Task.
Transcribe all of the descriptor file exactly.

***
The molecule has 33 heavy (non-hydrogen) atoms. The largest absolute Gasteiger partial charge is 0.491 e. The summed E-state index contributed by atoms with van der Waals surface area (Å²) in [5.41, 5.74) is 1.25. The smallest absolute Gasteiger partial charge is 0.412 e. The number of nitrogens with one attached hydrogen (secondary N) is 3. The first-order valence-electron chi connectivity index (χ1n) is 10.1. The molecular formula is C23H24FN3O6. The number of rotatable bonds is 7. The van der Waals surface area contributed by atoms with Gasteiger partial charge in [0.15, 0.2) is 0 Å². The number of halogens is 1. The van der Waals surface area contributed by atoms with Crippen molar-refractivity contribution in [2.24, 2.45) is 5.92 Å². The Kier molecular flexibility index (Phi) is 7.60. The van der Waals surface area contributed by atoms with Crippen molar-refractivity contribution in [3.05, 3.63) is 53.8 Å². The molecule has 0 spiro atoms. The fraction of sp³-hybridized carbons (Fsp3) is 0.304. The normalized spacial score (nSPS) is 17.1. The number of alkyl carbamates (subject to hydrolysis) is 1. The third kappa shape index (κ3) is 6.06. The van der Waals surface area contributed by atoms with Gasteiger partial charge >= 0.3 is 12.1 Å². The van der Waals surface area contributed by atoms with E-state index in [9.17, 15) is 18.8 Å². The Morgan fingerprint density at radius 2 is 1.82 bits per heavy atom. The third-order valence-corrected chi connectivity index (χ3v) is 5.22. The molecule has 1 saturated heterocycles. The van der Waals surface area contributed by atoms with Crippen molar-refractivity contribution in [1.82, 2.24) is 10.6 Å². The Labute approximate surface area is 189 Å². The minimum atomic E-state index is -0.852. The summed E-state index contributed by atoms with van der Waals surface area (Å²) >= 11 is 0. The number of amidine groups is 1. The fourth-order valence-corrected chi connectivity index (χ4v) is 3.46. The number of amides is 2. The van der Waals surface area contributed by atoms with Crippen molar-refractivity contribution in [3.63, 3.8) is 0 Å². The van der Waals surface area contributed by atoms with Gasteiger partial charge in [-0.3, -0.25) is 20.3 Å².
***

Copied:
The molecule has 33 heavy (non-hydrogen) atoms. The largest absolute Gasteiger partial charge is 0.491 e. The summed E-state index contributed by atoms with van der Waals surface area (Å²) in [5.41, 5.74) is 1.25. The smallest absolute Gasteiger partial charge is 0.412 e. The number of nitrogens with one attached hydrogen (secondary N) is 3. The first-order valence-electron chi connectivity index (χ1n) is 10.1. The molecular formula is C23H24FN3O6. The number of rotatable bonds is 7. The van der Waals surface area contributed by atoms with Gasteiger partial charge in [0.15, 0.2) is 0 Å². The number of halogens is 1. The van der Waals surface area contributed by atoms with Crippen molar-refractivity contribution in [2.24, 2.45) is 5.92 Å². The Kier molecular flexibility index (Phi) is 7.60. The van der Waals surface area contributed by atoms with Crippen molar-refractivity contribution in [3.05, 3.63) is 53.8 Å². The molecule has 0 spiro atoms. The fraction of sp³-hybridized carbons (Fsp3) is 0.304. The normalized spacial score (nSPS) is 17.1. The number of alkyl carbamates (subject to hydrolysis) is 1. The third kappa shape index (κ3) is 6.06. The van der Waals surface area contributed by atoms with Gasteiger partial charge >= 0.3 is 12.1 Å². The van der Waals surface area contributed by atoms with E-state index in [9.17, 15) is 18.8 Å². The Morgan fingerprint density at radius 2 is 1.82 bits per heavy atom. The third-order valence-corrected chi connectivity index (χ3v) is 5.22. The molecule has 1 saturated heterocycles. The van der Waals surface area contributed by atoms with Crippen molar-refractivity contribution in [1.82, 2.24) is 10.6 Å². The Labute approximate surface area is 189 Å². The minimum atomic E-state index is -0.852. The summed E-state index contributed by atoms with van der Waals surface area (Å²) >= 11 is 0. The number of amidine groups is 1. The fourth-order valence-corrected chi connectivity index (χ4v) is 3.46. The number of amides is 2. The van der Waals surface area contributed by atoms with Crippen molar-refractivity contribution in [3.63, 3.8) is 0 Å². The van der Waals surface area contributed by atoms with Gasteiger partial charge in [-0.3, -0.25) is 20.3 Å².